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October 1810 The Camelot Theatre, London
The Camelot Theatre, London
"I don't think we need it," Max said. "The shipwreck takes place offstage."
Georgy continued pulling at the voluminous dust sheets.
"Bring the light closer, will you?" she said. "I can hardly see."
Max sighed. His cane tapped as he drew nearer and the faint light from his candle grew stronger.
"Aha!" Georgy exclaimed as she finally wrestled the sheets away. "Look, didn't I say this would be perfect?"
It was an eight-foot replica ship, tall-masted and intricately rigged. Just a prop, and quite useless on the high seas, but pretty for all that.
"I'll paint a new backdrop," Georgy went on. "We'll use the mechanical waves and some lightning flashes. A musical thunderstorm. Can't you just see it, Max?"
"I still don't think we need it," Max said, but he sounded less definite now.
"Of course we do. We need some thrills and spills. A little bit of a spectacular for the cheap seats. That's why they come to the Camelot."
"And it'll barely cost anything to put together," she addedher trump card.
There was a long pause before Max spoke again. "All right then, but it had better not cost much."
She grinned at him, triumphant. "Do you want to see the costumes I've chosen so far?"
Max shook his head. He began walking towards the stairs and she followed him. "I need to speak with Lily. I have a feeling she's going to be unhappy with me. She'll be expecting to play Viola. She's getting Olivia."
"But why? She'd be wonderful as Viola!"
Max halted on the first stair and sent her a steady look. "Talented as Lily is, her posterior is simply too large to play a breeches role. Audiences will allow us certain liberties with the truth but I'm afraid that Lily's bottom would be pushing them too far."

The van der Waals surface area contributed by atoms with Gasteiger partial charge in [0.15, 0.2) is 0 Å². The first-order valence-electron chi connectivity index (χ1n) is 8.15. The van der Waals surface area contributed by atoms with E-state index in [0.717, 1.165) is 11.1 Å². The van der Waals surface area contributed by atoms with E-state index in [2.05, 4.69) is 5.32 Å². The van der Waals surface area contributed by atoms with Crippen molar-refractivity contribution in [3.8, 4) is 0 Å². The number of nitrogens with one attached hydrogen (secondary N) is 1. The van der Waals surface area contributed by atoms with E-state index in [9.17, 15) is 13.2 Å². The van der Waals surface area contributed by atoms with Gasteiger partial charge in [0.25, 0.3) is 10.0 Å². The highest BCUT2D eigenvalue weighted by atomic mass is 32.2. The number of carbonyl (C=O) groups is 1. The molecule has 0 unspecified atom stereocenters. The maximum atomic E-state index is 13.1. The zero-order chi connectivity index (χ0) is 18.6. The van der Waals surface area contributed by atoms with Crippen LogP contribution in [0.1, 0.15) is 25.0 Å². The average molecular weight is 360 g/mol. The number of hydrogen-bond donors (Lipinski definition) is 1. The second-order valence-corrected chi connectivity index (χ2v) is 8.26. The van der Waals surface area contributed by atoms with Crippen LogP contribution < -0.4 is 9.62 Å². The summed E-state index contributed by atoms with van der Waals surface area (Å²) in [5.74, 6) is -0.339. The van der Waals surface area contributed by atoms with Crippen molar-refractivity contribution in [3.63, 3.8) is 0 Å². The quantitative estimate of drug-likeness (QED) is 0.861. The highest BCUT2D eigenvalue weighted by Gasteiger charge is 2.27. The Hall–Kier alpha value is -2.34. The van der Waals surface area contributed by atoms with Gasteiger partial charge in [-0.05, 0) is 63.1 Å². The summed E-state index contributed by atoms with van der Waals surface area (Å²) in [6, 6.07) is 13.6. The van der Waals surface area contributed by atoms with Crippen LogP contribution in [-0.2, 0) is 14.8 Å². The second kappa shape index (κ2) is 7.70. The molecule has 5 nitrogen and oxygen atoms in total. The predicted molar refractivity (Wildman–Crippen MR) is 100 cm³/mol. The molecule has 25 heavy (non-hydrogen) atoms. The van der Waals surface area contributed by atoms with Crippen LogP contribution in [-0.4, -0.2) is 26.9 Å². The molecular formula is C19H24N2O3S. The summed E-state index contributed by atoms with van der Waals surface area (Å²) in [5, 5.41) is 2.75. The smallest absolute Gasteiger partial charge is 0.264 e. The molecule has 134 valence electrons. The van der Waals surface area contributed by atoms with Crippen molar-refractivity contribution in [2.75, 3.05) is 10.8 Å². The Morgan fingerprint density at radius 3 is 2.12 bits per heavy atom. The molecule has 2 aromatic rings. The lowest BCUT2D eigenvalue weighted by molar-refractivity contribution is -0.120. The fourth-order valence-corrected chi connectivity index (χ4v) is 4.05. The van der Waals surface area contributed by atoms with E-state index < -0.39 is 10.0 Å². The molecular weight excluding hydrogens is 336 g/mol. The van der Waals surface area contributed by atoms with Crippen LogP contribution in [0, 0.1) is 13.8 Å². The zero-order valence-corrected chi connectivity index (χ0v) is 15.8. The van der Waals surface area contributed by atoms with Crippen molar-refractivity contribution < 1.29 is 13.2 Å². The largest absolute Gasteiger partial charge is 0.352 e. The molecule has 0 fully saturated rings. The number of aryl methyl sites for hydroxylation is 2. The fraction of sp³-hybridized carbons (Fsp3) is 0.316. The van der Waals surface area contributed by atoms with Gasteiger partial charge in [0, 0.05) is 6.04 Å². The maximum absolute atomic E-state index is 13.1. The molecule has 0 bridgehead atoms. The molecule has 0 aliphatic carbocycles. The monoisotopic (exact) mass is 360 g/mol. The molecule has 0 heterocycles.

Georgy grinned. "You're not going to tell her that though, are you?"
Max gave a small smile. "Of course not. I'll talk her round. I'll tell her that only a truly great actress can show Olivia's sorrow in what is essentially a comic play. By the time I'm finished with her she'll be begging to play the part."
They began climbing the stairs together, Max going slow. His hip must be paining him today. She kept well back, giving him plenty of space.
When they reached the ground floor, the daylight streaming through the windows made Max's candle redundant. He blew it out.
"So who's playing Viola?" Georgy asked.
"Funny you should ask," Max said, turning to her with a smile. "I was wondering if you would consider taking the role."
Georgy stared at him, stunned. In the face of her silence, he went on.
"You make a magnificent boy. When you played Dick Whittington in the pantomime"
"I can't believe you'd even ask me," she interrupted.
Max frowned. "Georgy, it's been two years."
"I'm never going back on stage. I told you that and I meant it."
The mere thought of it made her feel sick. Years of training and bit parts had led up to her one and only leading role. But when the whole show rode on her performance, she had discovered that her usual sickening nerves turned into a paralysing, wrenching fear that had her sweating and vomiting before every curtain.
"But you were wonderful," Max said, looking genuinely puzzled.